As part of our commitment to responsible environmental stewardship, we engineer our facilities to run as efficiently as possible. That means that wherever we can, we minimize potable water use and wastewater discharge. In addition to benefiting the environment, these efforts frequently help us save money.

The Lee County Resource Recovery Facility uses treated effluent from a nearby wastewater treatment plant.

Water Consumption

All thermal power plants—including our EfW facilities—use water to generate electricity. In the boiler, water is heated to generate steam, which runs the turbine to generate electricity. Most of this water is condensed and reused in the process of producing power. At some of our plants, we also generate steam that we export to communities and local businesses. While steam generation is a very efficient use of the waste resource, it can increase water consumption because the condensed water produced by the steam we export may not be returned to the facility to produce additional steam.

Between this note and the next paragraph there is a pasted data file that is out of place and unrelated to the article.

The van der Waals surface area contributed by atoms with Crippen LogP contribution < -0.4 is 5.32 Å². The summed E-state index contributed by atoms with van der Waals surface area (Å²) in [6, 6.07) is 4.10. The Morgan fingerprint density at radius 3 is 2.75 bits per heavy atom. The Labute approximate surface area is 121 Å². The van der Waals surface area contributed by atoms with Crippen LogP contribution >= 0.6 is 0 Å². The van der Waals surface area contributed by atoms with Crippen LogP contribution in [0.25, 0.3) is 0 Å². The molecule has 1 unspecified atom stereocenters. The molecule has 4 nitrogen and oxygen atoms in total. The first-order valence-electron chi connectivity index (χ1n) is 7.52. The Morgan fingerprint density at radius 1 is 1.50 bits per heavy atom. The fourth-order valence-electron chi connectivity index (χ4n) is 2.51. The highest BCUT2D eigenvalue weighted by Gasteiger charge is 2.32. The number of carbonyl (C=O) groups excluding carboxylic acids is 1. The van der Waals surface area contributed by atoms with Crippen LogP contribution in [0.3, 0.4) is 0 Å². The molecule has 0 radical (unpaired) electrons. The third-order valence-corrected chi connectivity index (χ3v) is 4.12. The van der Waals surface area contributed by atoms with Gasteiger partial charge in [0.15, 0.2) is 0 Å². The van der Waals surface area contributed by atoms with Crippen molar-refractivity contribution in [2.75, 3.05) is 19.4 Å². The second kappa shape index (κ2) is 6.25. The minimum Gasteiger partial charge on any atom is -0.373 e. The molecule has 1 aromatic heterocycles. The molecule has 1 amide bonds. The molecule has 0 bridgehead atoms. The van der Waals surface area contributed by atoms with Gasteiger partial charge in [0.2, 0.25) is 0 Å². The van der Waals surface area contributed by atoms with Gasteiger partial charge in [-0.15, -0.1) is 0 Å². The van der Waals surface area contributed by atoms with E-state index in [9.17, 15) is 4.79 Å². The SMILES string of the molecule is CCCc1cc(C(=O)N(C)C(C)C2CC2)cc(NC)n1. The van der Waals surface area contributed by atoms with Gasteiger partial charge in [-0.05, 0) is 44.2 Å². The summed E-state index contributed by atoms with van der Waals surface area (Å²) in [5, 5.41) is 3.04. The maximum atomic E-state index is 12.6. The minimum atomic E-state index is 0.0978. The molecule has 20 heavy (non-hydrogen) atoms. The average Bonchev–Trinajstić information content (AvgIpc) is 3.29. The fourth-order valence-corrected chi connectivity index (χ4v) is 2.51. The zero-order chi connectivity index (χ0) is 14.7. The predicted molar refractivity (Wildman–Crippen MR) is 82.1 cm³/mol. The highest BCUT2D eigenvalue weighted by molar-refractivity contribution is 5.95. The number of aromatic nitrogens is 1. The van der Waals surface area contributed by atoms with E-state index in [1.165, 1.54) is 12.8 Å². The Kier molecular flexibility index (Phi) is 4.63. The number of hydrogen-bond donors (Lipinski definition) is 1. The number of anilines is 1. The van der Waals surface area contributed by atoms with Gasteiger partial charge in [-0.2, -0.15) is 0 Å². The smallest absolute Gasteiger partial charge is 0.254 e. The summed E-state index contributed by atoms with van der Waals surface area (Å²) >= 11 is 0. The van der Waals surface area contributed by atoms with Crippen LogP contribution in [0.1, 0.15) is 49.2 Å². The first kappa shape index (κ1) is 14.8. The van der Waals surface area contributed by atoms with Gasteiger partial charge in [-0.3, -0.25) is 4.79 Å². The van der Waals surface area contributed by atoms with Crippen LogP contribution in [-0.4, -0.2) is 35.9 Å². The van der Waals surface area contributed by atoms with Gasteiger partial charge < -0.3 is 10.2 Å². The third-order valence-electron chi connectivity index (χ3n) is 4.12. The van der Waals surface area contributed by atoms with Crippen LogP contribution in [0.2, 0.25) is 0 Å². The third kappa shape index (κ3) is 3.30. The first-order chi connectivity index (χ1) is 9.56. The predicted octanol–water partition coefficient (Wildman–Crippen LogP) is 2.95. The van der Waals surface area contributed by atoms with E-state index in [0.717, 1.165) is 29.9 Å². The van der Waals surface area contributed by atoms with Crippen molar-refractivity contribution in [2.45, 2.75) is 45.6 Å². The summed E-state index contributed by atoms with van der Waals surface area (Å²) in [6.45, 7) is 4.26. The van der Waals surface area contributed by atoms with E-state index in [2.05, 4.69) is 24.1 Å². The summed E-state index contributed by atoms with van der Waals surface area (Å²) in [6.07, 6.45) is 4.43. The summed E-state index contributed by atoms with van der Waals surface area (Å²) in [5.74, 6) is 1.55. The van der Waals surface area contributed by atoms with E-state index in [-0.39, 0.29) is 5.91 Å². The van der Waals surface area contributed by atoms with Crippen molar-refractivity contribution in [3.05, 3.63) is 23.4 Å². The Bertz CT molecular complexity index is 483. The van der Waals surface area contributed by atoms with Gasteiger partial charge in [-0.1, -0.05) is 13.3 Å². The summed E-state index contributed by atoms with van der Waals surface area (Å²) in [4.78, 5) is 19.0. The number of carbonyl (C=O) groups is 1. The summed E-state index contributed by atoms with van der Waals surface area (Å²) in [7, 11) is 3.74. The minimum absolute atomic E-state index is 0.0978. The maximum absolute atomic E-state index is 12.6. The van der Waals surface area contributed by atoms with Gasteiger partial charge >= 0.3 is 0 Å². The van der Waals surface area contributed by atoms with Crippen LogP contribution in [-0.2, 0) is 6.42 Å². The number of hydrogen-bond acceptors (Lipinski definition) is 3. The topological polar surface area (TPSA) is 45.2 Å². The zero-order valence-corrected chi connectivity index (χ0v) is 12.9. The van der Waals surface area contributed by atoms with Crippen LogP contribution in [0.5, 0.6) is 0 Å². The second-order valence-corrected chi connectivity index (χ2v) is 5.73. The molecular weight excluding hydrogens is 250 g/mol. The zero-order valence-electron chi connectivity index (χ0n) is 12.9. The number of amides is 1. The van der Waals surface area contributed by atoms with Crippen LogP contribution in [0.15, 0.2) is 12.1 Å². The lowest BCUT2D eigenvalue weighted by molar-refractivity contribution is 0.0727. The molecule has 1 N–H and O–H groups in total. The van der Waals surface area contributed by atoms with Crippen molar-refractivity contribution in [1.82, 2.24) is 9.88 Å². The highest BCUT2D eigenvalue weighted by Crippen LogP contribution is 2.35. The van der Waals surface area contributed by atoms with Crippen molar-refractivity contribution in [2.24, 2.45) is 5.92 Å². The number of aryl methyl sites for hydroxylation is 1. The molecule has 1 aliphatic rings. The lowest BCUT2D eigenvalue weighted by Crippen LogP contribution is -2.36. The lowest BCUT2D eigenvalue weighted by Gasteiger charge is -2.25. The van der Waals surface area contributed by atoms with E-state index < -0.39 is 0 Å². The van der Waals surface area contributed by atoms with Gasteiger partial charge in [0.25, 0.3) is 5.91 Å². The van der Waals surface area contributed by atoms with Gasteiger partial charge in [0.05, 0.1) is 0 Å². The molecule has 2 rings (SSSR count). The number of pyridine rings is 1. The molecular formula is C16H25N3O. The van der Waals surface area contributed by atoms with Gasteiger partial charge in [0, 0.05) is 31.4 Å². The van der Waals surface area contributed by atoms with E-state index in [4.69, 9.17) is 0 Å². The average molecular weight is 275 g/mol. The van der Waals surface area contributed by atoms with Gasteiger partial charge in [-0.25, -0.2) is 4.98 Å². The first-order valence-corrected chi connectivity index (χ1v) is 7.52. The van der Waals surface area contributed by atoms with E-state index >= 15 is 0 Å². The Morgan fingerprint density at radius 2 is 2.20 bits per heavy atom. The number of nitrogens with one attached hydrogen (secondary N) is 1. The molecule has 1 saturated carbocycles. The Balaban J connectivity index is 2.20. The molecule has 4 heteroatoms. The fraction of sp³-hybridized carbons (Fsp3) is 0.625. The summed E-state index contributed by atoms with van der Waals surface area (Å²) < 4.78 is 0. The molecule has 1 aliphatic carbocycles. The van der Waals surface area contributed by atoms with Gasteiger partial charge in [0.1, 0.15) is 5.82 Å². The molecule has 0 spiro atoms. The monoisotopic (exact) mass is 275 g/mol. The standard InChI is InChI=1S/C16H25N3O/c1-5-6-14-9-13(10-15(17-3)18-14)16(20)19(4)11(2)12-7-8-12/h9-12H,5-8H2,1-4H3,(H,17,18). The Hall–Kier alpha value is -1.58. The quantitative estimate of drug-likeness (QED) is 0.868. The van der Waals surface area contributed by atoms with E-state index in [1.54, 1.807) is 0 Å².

Water Consumption by Source


Our total water use has been fairly steady over the last three years; however, we are increasingly using stormwater and other nonpotable water sources in our operations. For example, alternative water sources, including reclaimed wastewater (which now makes up 24 percent of our water consumption, up from 11 percent in 2007), saline aquifer water and once-through cooling discharge water made up 35 percent of our 2016 water consumption.

In addition to optimizing our water consumption, we also minimize our wastewater discharge, using water internally to the extent possible. A total of 17 of our facilities are zero-process water discharge, meaning that only sanitary wastewater is discharged to the local wastewater treatment plant.

2014 2015 2016
Total Water Use (millions of gal.) 9,038 9,193 9,129
Percent alternative (nonpotable) water 29.8% 35.6% 35.3%